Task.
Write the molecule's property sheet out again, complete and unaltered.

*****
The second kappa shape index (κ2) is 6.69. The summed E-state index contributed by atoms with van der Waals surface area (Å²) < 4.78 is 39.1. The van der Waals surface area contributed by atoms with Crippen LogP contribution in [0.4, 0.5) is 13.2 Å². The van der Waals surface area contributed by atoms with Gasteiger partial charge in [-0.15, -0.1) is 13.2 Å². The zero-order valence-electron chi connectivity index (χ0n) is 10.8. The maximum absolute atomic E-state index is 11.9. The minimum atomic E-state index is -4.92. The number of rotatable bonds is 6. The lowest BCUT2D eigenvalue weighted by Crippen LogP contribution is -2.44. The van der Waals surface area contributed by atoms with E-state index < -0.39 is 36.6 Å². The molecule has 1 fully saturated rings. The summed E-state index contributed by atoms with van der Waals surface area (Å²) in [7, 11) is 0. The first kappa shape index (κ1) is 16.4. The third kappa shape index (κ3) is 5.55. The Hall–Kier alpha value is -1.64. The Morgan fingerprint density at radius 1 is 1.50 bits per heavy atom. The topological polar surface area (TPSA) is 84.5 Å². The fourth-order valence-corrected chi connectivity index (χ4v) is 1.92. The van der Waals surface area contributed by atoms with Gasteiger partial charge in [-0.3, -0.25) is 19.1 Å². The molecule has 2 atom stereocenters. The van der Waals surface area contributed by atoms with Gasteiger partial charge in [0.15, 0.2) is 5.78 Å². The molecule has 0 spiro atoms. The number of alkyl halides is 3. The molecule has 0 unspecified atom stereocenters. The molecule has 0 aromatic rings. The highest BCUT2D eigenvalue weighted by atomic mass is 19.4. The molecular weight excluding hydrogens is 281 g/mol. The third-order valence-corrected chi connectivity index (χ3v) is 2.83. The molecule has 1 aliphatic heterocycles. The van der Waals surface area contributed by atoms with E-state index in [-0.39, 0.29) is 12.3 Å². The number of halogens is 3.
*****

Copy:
The second kappa shape index (κ2) is 6.69. The summed E-state index contributed by atoms with van der Waals surface area (Å²) < 4.78 is 39.1. The van der Waals surface area contributed by atoms with Crippen LogP contribution in [0.4, 0.5) is 13.2 Å². The van der Waals surface area contributed by atoms with Gasteiger partial charge in [-0.15, -0.1) is 13.2 Å². The zero-order valence-electron chi connectivity index (χ0n) is 10.8. The maximum absolute atomic E-state index is 11.9. The minimum atomic E-state index is -4.92. The number of rotatable bonds is 6. The lowest BCUT2D eigenvalue weighted by Crippen LogP contribution is -2.44. The van der Waals surface area contributed by atoms with E-state index < -0.39 is 36.6 Å². The molecule has 1 fully saturated rings. The summed E-state index contributed by atoms with van der Waals surface area (Å²) in [7, 11) is 0. The first kappa shape index (κ1) is 16.4. The third kappa shape index (κ3) is 5.55. The Hall–Kier alpha value is -1.64. The Morgan fingerprint density at radius 1 is 1.50 bits per heavy atom. The topological polar surface area (TPSA) is 84.5 Å². The fourth-order valence-corrected chi connectivity index (χ4v) is 1.92. The van der Waals surface area contributed by atoms with Gasteiger partial charge in [-0.3, -0.25) is 19.1 Å². The molecule has 2 atom stereocenters. The van der Waals surface area contributed by atoms with Gasteiger partial charge in [0.15, 0.2) is 5.78 Å². The molecule has 0 spiro atoms. The number of alkyl halides is 3. The molecule has 0 unspecified atom stereocenters. The molecule has 0 aromatic rings. The highest BCUT2D eigenvalue weighted by atomic mass is 19.4. The molecular weight excluding hydrogens is 281 g/mol. The third-order valence-corrected chi connectivity index (χ3v) is 2.83. The molecule has 1 aliphatic heterocycles. The van der Waals surface area contributed by atoms with E-state index in [-0.39, 0.29) is 12.3 Å². The number of halogens is 3.